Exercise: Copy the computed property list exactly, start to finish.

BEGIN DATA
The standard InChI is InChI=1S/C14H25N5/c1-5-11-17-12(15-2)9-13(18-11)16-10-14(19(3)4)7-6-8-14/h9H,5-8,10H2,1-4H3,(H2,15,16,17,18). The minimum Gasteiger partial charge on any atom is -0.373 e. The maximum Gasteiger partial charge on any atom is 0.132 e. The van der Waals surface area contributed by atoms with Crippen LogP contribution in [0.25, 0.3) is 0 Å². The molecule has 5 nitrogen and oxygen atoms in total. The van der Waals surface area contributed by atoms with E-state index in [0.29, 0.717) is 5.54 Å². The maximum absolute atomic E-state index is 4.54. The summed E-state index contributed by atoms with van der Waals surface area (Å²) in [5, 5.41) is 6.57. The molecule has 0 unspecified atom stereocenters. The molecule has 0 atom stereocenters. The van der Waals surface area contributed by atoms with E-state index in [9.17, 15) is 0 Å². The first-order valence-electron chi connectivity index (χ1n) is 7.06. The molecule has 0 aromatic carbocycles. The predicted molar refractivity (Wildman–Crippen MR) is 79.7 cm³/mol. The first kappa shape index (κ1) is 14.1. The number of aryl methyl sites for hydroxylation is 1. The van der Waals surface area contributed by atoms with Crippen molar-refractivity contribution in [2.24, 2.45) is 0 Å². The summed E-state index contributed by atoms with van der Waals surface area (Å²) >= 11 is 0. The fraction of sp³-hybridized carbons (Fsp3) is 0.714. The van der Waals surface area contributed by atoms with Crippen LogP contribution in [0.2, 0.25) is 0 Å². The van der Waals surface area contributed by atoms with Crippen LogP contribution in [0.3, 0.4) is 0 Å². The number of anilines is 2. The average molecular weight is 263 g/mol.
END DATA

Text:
The standard InChI is InChI=1S/C14H25N5/c1-5-11-17-12(15-2)9-13(18-11)16-10-14(19(3)4)7-6-8-14/h9H,5-8,10H2,1-4H3,(H2,15,16,17,18). The minimum Gasteiger partial charge on any atom is -0.373 e. The maximum Gasteiger partial charge on any atom is 0.132 e. The van der Waals surface area contributed by atoms with Crippen LogP contribution in [0.25, 0.3) is 0 Å². The molecule has 5 nitrogen and oxygen atoms in total. The van der Waals surface area contributed by atoms with E-state index in [0.29, 0.717) is 5.54 Å². The maximum absolute atomic E-state index is 4.54. The summed E-state index contributed by atoms with van der Waals surface area (Å²) in [5, 5.41) is 6.57. The molecule has 0 unspecified atom stereocenters. The molecule has 0 atom stereocenters. The van der Waals surface area contributed by atoms with E-state index in [9.17, 15) is 0 Å². The first-order valence-electron chi connectivity index (χ1n) is 7.06. The molecule has 0 aromatic carbocycles. The predicted molar refractivity (Wildman–Crippen MR) is 79.7 cm³/mol. The first kappa shape index (κ1) is 14.1. The number of aryl methyl sites for hydroxylation is 1. The van der Waals surface area contributed by atoms with Crippen molar-refractivity contribution in [2.24, 2.45) is 0 Å². The summed E-state index contributed by atoms with van der Waals surface area (Å²) >= 11 is 0. The fraction of sp³-hybridized carbons (Fsp3) is 0.714. The van der Waals surface area contributed by atoms with Crippen LogP contribution in [0.2, 0.25) is 0 Å². The van der Waals surface area contributed by atoms with Crippen LogP contribution in [0.3, 0.4) is 0 Å². The number of anilines is 2. The average molecular weight is 263 g/mol.